While Spider-Man the Animated Series defines the franchise, Spider-Man Homecoming has the chance to shine. Tom Holland is an incredible actor and while Peter will be a teenager, as opposed to a college student in the television series, it has the potential to rival this classic cartoon. Spider-Man, X-Men, and Batman, who all aired on Fox in the mid-90s, all define their respective franchises, even though the films (I’m pointing to the Dark Knight Trilogy and some of the X-Men films) were lauded with critical acclaim and were good films. Up to this point though, there hasn’t been any iteration of Spider-Man to top the 90s cartoon series. It simply was that good, as well as the Batman Animated Series. Spider-Man Homecoming may not top the series, but hopefully with Marvel at the helm it will at least do the character justice. It’s a shame Garfield isn’t reprising his role as Peter, as he nailed the character, but they needed a clean slate. The films he was apart of simply put were not very good.

Spider-Man is, in my opinion, the best franchise that Marvel has to offer. If the movie bombs, at least there’s still the cartoon, which nails the essence of the comic book perfectly.

Batman The Animated Series is the Definitive Version of Batman

Batman The Animated Series came out in 1992 and brought to fans courtesy of Bruce Timm and Paul Dinni. It was created on the heels of Tim Burton’s Batman films, and through the years was praised for its dark tone and noir aspects. Mark Hamill’s performance is legendary, and Batman The Animated Series became the definitive version of Batman. Kevin Conroy brought The Dark Knight to life in a way no one else could and the series even brought in original characters, such as the iconic and now the famous Harley Quinn. It provided backstories for Two Face/Harvey Dent and Clayface in tragic fashion. It included villains throughout the Batman mythos and managed to do all of this with severe restrictions put on the development team by Fox.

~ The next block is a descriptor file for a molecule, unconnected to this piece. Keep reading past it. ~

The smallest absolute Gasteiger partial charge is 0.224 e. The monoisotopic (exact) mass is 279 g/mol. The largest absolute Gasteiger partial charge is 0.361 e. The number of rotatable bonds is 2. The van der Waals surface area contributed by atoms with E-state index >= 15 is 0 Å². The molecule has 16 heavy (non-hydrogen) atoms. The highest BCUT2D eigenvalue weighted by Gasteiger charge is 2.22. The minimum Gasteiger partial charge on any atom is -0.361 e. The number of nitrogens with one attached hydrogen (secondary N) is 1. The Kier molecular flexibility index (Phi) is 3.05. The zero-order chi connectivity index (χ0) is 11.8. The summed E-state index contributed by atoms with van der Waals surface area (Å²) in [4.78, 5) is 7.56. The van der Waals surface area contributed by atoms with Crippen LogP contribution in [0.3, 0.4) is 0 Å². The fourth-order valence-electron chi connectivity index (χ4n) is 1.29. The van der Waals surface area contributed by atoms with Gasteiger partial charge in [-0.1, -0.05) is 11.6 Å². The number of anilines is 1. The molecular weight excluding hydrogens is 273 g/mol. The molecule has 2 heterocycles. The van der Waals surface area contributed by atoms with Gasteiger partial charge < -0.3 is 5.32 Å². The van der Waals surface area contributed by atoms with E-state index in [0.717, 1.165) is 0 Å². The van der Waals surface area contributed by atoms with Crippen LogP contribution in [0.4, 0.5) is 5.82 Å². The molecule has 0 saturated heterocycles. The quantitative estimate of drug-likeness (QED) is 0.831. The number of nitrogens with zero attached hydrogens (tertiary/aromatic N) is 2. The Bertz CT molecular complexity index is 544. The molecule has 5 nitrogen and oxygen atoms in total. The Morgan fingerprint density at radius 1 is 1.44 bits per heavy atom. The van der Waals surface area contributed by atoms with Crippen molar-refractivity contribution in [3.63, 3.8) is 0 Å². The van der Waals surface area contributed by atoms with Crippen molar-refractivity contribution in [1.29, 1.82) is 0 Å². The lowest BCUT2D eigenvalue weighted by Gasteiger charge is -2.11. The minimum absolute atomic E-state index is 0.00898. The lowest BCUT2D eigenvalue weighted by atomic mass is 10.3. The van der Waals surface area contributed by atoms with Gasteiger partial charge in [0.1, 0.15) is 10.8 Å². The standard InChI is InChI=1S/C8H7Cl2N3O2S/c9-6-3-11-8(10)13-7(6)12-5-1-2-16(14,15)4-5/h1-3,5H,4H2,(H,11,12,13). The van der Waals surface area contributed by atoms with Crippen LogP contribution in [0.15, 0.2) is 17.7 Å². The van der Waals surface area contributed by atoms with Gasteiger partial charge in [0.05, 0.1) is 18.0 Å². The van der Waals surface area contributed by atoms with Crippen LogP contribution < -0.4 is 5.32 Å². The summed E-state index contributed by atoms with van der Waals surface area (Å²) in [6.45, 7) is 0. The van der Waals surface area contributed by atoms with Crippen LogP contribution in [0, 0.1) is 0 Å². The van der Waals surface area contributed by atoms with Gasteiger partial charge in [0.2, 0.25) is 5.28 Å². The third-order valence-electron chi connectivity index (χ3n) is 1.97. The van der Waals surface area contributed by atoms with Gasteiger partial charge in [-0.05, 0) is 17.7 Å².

Back in the early ’90s, gun violence on cartoons was a no-no. Even though characters carried and in Batman The Animated Series, no one was actually shot on camera and bloodshed was not allowed. Gordon was shot once, but, this was shown off screen. Batman had to deal with all of these restrictions despite its dark tone, but it was able to overcome these limitations and deliver a masterpiece. In later Fox shows characters did have guns, but instead they were laser guns to bypass these rules, like in Spider-Man: The Animated Series. The 1990s were a very different time than the present, where violence is common place in cartoon and television.